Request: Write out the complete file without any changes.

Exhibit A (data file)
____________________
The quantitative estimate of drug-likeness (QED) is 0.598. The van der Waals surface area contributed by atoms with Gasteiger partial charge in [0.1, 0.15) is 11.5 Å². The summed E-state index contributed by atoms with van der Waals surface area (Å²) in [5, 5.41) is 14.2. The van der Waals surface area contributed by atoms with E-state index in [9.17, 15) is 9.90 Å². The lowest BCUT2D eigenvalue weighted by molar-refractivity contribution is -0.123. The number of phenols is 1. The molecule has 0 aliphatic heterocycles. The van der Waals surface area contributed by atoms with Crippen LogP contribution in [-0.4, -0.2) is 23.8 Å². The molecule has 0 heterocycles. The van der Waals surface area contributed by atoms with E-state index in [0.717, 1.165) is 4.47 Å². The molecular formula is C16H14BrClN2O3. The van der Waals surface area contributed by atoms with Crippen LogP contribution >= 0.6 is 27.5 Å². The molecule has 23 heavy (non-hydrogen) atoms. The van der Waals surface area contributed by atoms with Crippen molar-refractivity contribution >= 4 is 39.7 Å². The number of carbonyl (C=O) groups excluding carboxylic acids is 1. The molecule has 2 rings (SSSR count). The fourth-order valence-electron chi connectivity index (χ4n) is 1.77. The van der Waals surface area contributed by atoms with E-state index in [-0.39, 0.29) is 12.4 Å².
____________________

The quantitative estimate of drug-likeness (QED) is 0.598. The van der Waals surface area contributed by atoms with Gasteiger partial charge in [0.1, 0.15) is 11.5 Å². The summed E-state index contributed by atoms with van der Waals surface area (Å²) in [5, 5.41) is 14.2. The van der Waals surface area contributed by atoms with E-state index in [9.17, 15) is 9.90 Å². The lowest BCUT2D eigenvalue weighted by molar-refractivity contribution is -0.123. The number of phenols is 1. The molecule has 0 aliphatic heterocycles. The van der Waals surface area contributed by atoms with Crippen LogP contribution in [-0.4, -0.2) is 23.8 Å². The molecule has 0 heterocycles. The van der Waals surface area contributed by atoms with E-state index in [0.717, 1.165) is 4.47 Å². The molecular formula is C16H14BrClN2O3. The van der Waals surface area contributed by atoms with Crippen LogP contribution >= 0.6 is 27.5 Å². The molecule has 23 heavy (non-hydrogen) atoms. The van der Waals surface area contributed by atoms with Crippen molar-refractivity contribution >= 4 is 39.7 Å². The number of carbonyl (C=O) groups excluding carboxylic acids is 1. The molecule has 2 rings (SSSR count). The fourth-order valence-electron chi connectivity index (χ4n) is 1.77. The van der Waals surface area contributed by atoms with E-state index in [-0.39, 0.29) is 12.4 Å².